The Needle of ‘Iao Valley, windward Maui

15 Apr

Like the Roman god Janus who had two faces on his head, the Island of Maui also has two “faces”: the windward and leeward sides. I live on the dry leeward (or southwestern) side of Maui, a tropical coastal desert that only averages about 10-12 inches of annual rainfall.  Maui’s other “face” is its lush, green windward side. Facing eastward, it averages 100-200 inches of precipitation because of the northeasterly Trade Winds that act as the steering flow for tropical storms.

All of Maui’s rainforests are located on the windward side. ‘Iao Valley, located on the outskirts of Wailuku (the county seat), is covered with dense rainforest vegetation. (‘I-ao means “cloud supreme”; pronounced “EE-ow”) In the heart of the valley stands “The Needle” (Kūkaemoku in Hawaiian), a 1,200-foot-high erosional remnant of the volcanic rocks that formed the floor of the eruptive caldera of the West Maui Mountains. The natural amphitheater of the valley is all that remains of that volcanic structure.

The Needle in Iao Valley

The 1,200 foot high Needle. The eroded ramparts of the volcanic caldera of the West Maui Mountains loom above it.
(Click on image to see a larger version.)

During the eruptive cycles of the West Maui Mountains, rising magma within the caldera injected steam, hot water, and volcanic gasses under intense pressure upward into the floor of the caldera, forming a corrosive bubble of caustic fluids that reacted with, and altered, the minerals of the hard basaltic rocks of the caldera floor. Numerous dikes of altered silicate rock cut through the caldera-floor rocks, forming structural weaknesses within them. The altered volcanic rocks then became more susceptible to erosion by rainfall and stream flow. The Needle, the weakened and fractured remnant of the caldera floor, eventually broke away from the more durable unaltered rocks of the caldera wall, forming the distinctive rock spire.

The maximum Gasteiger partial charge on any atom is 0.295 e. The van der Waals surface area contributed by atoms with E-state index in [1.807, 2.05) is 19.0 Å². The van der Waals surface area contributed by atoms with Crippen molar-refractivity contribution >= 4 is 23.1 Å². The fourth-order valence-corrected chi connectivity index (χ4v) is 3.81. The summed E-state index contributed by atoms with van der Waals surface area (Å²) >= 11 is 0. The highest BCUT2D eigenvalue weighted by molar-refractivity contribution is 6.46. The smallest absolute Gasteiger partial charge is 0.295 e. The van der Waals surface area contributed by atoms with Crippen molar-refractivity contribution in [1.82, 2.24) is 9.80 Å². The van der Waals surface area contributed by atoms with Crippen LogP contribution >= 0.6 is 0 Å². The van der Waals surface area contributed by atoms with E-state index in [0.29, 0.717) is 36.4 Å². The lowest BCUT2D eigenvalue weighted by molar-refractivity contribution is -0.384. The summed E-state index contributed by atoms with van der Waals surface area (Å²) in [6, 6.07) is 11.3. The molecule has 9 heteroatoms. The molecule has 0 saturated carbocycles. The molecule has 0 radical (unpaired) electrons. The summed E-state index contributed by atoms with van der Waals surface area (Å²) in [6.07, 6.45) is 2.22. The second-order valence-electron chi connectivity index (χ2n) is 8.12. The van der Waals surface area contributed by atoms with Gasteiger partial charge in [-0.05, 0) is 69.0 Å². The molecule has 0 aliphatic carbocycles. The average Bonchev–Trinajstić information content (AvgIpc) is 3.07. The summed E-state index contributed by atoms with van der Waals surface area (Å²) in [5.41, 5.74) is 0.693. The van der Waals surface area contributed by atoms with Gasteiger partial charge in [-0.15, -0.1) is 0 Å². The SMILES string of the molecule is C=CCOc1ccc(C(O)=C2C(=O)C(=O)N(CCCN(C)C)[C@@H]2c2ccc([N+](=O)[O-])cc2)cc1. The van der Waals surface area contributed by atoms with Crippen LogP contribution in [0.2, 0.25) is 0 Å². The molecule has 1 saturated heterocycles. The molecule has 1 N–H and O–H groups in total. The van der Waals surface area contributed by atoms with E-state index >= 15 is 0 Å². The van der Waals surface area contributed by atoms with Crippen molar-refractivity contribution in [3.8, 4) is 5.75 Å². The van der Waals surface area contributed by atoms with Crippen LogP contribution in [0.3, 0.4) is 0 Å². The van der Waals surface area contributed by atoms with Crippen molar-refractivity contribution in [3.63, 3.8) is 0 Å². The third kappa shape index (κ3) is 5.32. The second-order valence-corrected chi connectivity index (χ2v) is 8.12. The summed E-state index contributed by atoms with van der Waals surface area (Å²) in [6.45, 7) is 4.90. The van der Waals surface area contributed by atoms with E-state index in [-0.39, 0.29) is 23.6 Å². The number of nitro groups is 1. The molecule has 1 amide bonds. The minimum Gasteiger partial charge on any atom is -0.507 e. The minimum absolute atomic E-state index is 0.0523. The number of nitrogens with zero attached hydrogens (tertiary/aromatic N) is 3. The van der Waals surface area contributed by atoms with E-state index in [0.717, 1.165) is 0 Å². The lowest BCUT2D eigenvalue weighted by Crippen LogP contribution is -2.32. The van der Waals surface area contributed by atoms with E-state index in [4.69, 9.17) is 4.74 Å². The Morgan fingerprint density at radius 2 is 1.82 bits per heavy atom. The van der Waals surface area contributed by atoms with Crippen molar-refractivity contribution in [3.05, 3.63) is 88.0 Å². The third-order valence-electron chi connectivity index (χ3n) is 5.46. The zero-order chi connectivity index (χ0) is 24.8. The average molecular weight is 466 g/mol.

The Needle the caldera wall (right).

The Needle (left) and the face of the caldera wall (right).
(Click on image to see a larger version.)

The following image shows how thick the rainforest vegetation in growing on the sheer faces of the spire itself and the caldera walls facing it. To get some idea of the size of The Needle, note that the Eiffel Tower is only 320 metres (1,050 ft) tall, about the same height as an 81-storey building.

The Needle: a close up shot

The Needle’s dense rainforest vegetation.
(Click on image to see a larger version.)

The cleft between The Needle and the rocks of the caldera wall is traversed by a paved walking trail and a pedestrian foot bridge (shown in the photograph below). I took this shot while standing on the trail’s iron railing visible in the bottom-left corner of the image.

The Needle and the 'Iao Valley trail

The Needle and the ‘Iao Valley trail.
(Click on image to see a larger version.)

The Needle and the surrounding ‘Iao Valley are part of ‘Iao Valley State Park. It was designated as a National Natural Landmark in 1972.

One Response to “The Needle of ‘Iao Valley, windward Maui”

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